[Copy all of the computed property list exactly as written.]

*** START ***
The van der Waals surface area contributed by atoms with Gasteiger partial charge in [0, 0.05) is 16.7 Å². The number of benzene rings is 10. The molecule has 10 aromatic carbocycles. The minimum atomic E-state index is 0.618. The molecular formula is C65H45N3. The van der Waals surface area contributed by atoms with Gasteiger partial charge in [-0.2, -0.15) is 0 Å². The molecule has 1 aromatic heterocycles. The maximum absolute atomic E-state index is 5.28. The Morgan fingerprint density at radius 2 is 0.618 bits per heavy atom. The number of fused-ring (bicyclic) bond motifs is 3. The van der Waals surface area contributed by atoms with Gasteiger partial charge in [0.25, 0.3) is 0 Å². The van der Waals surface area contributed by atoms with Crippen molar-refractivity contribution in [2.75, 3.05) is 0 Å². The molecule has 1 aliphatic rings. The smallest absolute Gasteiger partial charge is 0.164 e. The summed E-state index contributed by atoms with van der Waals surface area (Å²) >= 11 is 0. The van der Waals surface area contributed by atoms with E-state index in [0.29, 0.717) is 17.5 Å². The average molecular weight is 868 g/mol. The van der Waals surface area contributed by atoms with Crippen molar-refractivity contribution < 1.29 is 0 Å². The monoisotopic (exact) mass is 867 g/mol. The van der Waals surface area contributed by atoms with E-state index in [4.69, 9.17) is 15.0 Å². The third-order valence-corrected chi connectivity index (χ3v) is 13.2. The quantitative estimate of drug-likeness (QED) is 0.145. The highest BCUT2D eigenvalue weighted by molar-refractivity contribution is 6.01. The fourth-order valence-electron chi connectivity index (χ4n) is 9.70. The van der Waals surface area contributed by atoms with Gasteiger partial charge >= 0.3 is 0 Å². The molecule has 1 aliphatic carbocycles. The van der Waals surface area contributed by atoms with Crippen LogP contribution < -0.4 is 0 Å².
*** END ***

The van der Waals surface area contributed by atoms with Gasteiger partial charge in [0, 0.05) is 16.7 Å². The number of benzene rings is 10. The molecule has 10 aromatic carbocycles. The minimum atomic E-state index is 0.618. The molecular formula is C65H45N3. The van der Waals surface area contributed by atoms with Gasteiger partial charge in [-0.2, -0.15) is 0 Å². The molecule has 1 aromatic heterocycles. The maximum absolute atomic E-state index is 5.28. The Morgan fingerprint density at radius 2 is 0.618 bits per heavy atom. The number of fused-ring (bicyclic) bond motifs is 3. The van der Waals surface area contributed by atoms with Gasteiger partial charge in [0.25, 0.3) is 0 Å². The van der Waals surface area contributed by atoms with Crippen molar-refractivity contribution in [2.75, 3.05) is 0 Å². The molecule has 1 aliphatic rings. The smallest absolute Gasteiger partial charge is 0.164 e. The summed E-state index contributed by atoms with van der Waals surface area (Å²) >= 11 is 0. The van der Waals surface area contributed by atoms with E-state index in [0.29, 0.717) is 17.5 Å². The average molecular weight is 868 g/mol. The van der Waals surface area contributed by atoms with Crippen molar-refractivity contribution < 1.29 is 0 Å². The monoisotopic (exact) mass is 867 g/mol. The van der Waals surface area contributed by atoms with E-state index in [4.69, 9.17) is 15.0 Å². The third-order valence-corrected chi connectivity index (χ3v) is 13.2. The quantitative estimate of drug-likeness (QED) is 0.145. The highest BCUT2D eigenvalue weighted by molar-refractivity contribution is 6.01. The fourth-order valence-electron chi connectivity index (χ4n) is 9.70. The van der Waals surface area contributed by atoms with Gasteiger partial charge >= 0.3 is 0 Å². The molecule has 1 aliphatic carbocycles. The van der Waals surface area contributed by atoms with Crippen LogP contribution < -0.4 is 0 Å².